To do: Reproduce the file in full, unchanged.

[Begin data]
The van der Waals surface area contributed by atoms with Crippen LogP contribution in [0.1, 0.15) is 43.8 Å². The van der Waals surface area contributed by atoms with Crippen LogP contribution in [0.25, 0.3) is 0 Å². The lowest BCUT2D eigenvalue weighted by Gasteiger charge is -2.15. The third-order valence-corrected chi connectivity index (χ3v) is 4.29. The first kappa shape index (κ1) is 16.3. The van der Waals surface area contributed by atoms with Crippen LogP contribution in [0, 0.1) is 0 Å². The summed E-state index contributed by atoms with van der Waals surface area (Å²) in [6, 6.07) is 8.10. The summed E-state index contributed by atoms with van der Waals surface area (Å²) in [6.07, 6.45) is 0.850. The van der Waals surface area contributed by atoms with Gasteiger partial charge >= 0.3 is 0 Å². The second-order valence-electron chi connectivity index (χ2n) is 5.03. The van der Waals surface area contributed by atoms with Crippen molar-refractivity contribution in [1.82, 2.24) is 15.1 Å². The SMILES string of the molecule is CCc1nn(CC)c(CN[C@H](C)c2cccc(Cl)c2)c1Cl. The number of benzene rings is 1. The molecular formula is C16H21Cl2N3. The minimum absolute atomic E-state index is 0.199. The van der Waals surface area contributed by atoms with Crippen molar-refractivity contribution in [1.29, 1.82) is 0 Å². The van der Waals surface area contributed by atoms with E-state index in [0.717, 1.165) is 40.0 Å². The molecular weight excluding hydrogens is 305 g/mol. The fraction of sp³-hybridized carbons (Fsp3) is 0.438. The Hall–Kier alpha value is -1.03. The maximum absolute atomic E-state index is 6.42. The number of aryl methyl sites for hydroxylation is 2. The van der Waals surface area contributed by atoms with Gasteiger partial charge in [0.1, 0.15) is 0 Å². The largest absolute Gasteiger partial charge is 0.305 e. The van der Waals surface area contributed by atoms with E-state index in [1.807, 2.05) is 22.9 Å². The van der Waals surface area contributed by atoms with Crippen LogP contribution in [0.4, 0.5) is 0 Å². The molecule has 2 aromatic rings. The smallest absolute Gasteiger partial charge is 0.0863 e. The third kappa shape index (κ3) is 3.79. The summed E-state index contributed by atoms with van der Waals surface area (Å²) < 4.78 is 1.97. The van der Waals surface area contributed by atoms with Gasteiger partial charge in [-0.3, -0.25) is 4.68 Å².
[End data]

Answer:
The van der Waals surface area contributed by atoms with Crippen LogP contribution in [0.1, 0.15) is 43.8 Å². The van der Waals surface area contributed by atoms with Crippen LogP contribution in [0.25, 0.3) is 0 Å². The lowest BCUT2D eigenvalue weighted by Gasteiger charge is -2.15. The third-order valence-corrected chi connectivity index (χ3v) is 4.29. The first kappa shape index (κ1) is 16.3. The van der Waals surface area contributed by atoms with Crippen LogP contribution in [0, 0.1) is 0 Å². The summed E-state index contributed by atoms with van der Waals surface area (Å²) in [6, 6.07) is 8.10. The summed E-state index contributed by atoms with van der Waals surface area (Å²) in [6.07, 6.45) is 0.850. The van der Waals surface area contributed by atoms with Gasteiger partial charge >= 0.3 is 0 Å². The second-order valence-electron chi connectivity index (χ2n) is 5.03. The van der Waals surface area contributed by atoms with Crippen molar-refractivity contribution in [1.82, 2.24) is 15.1 Å². The SMILES string of the molecule is CCc1nn(CC)c(CN[C@H](C)c2cccc(Cl)c2)c1Cl. The number of benzene rings is 1. The molecular formula is C16H21Cl2N3. The minimum absolute atomic E-state index is 0.199. The van der Waals surface area contributed by atoms with Crippen molar-refractivity contribution in [1.29, 1.82) is 0 Å². The van der Waals surface area contributed by atoms with E-state index in [0.717, 1.165) is 40.0 Å². The molecular weight excluding hydrogens is 305 g/mol. The fraction of sp³-hybridized carbons (Fsp3) is 0.438. The Hall–Kier alpha value is -1.03. The maximum absolute atomic E-state index is 6.42. The number of aryl methyl sites for hydroxylation is 2. The van der Waals surface area contributed by atoms with Gasteiger partial charge in [0.1, 0.15) is 0 Å². The largest absolute Gasteiger partial charge is 0.305 e. The van der Waals surface area contributed by atoms with E-state index in [1.807, 2.05) is 22.9 Å². The van der Waals surface area contributed by atoms with Crippen LogP contribution in [0.4, 0.5) is 0 Å². The molecule has 2 aromatic rings. The smallest absolute Gasteiger partial charge is 0.0863 e. The third kappa shape index (κ3) is 3.79. The summed E-state index contributed by atoms with van der Waals surface area (Å²) < 4.78 is 1.97. The van der Waals surface area contributed by atoms with Gasteiger partial charge in [-0.3, -0.25) is 4.68 Å².